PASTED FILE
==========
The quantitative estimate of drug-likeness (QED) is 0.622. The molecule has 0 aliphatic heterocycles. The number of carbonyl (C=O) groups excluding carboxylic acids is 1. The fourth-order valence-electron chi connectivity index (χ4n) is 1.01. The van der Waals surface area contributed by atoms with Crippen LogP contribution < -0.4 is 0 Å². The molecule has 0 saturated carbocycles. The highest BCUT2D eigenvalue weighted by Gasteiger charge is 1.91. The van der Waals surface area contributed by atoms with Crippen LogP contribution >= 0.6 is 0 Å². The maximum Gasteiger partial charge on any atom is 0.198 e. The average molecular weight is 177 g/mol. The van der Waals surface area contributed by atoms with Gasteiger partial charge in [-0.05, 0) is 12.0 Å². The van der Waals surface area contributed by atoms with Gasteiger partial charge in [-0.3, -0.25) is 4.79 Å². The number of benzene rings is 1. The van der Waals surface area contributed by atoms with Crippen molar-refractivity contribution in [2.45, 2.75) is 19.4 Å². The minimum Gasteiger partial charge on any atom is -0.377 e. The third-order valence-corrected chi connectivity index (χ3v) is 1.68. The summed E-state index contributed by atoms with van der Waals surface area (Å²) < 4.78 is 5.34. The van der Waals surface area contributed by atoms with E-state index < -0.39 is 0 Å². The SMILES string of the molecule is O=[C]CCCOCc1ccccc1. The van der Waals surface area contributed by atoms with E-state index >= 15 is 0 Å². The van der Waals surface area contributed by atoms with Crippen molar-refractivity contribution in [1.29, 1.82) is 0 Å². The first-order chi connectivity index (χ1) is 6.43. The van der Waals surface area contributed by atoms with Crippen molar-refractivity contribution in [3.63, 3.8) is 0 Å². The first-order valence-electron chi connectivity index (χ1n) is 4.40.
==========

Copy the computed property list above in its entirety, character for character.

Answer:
The quantitative estimate of drug-likeness (QED) is 0.622. The molecule has 0 aliphatic heterocycles. The number of carbonyl (C=O) groups excluding carboxylic acids is 1. The fourth-order valence-electron chi connectivity index (χ4n) is 1.01. The van der Waals surface area contributed by atoms with Crippen LogP contribution < -0.4 is 0 Å². The molecule has 0 saturated carbocycles. The highest BCUT2D eigenvalue weighted by Gasteiger charge is 1.91. The van der Waals surface area contributed by atoms with Crippen LogP contribution >= 0.6 is 0 Å². The maximum Gasteiger partial charge on any atom is 0.198 e. The average molecular weight is 177 g/mol. The van der Waals surface area contributed by atoms with Gasteiger partial charge in [-0.05, 0) is 12.0 Å². The van der Waals surface area contributed by atoms with Gasteiger partial charge in [-0.3, -0.25) is 4.79 Å². The number of benzene rings is 1. The van der Waals surface area contributed by atoms with Crippen molar-refractivity contribution in [2.45, 2.75) is 19.4 Å². The minimum Gasteiger partial charge on any atom is -0.377 e. The third-order valence-corrected chi connectivity index (χ3v) is 1.68. The summed E-state index contributed by atoms with van der Waals surface area (Å²) < 4.78 is 5.34. The van der Waals surface area contributed by atoms with E-state index < -0.39 is 0 Å². The SMILES string of the molecule is O=[C]CCCOCc1ccccc1. The van der Waals surface area contributed by atoms with E-state index >= 15 is 0 Å². The van der Waals surface area contributed by atoms with Crippen molar-refractivity contribution in [1.29, 1.82) is 0 Å². The first-order chi connectivity index (χ1) is 6.43. The van der Waals surface area contributed by atoms with Crippen molar-refractivity contribution in [3.63, 3.8) is 0 Å². The first-order valence-electron chi connectivity index (χ1n) is 4.40.